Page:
In this review, possible pathogenetic mechanisms are also discussed. A systematic, computer-based search was conducted using the PubMed database. Data regarding the above parameters were extracted. 87 articles were included in this review, 29 case-control studies, 52 prospective/retrospective cohort studies and 2 randomised control trials, 1 cross sectional study, and 3 population-based studies.

The prevalence of peripheral neuropathy amongst chronic alcohol abusers is 46.3% (CI 35.7- 57.3%) when confirmed via nerve conduction studies. Alcohol-related peripheral neuropathy generally presents as a progressive, predominantly sensory axonal length-dependent neuropathy.

The most important risk factor for alcohol-related peripheral neuropathy is the total lifetime dose of ethanol, although other risk factors have been identified including genetic, male gender, and type of alcohol consumed. At present, it is unclear what the pathogenetic mechanisms for the development of neuropathy amongst those who chronically abuse alcohol are, and therefore, it is unknown whether it is attributed to the direct toxic effects of ethanol or another currently unidentified factor.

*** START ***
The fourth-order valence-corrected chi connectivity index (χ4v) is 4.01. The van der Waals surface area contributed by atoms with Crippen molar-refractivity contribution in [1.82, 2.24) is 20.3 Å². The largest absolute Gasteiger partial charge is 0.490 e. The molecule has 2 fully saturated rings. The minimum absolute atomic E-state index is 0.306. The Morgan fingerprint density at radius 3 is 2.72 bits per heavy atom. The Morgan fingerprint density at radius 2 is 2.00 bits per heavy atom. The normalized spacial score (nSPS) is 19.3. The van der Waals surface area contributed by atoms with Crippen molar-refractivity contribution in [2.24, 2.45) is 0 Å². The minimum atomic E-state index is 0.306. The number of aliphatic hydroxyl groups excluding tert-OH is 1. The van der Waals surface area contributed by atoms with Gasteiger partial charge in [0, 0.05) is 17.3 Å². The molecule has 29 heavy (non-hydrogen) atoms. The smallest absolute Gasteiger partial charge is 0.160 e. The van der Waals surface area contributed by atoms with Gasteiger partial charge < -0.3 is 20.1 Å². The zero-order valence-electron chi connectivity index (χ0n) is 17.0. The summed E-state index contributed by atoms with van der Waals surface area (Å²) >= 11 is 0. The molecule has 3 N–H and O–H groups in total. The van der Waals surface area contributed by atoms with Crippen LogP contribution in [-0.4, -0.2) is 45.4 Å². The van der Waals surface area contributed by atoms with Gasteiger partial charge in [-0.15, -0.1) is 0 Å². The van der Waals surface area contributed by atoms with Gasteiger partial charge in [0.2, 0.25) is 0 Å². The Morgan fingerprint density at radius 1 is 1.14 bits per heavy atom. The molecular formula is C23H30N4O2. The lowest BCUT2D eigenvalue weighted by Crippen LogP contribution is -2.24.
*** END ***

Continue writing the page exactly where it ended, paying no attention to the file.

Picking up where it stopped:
There is presently sparse data to support a particular management strategy in alcohol-related peripheral neuropathy, but the limited data available appears to support the use of vitamin supplementation, particularly of B-vitamin regimens inclusive of thiamine

12 August 2019 In Diabetes

OBJECTIVE: To summarise the evidence of associations between dietary factors and incidence of type 2 diabetes and to evaluate the strength and validity of these associations.

DESIGN: Umbrella review of systematic reviews with meta-analyses of prospective observational studies.

DATA SOURCES: PubMed, Web of Science, and Embase, searched up to August 2018.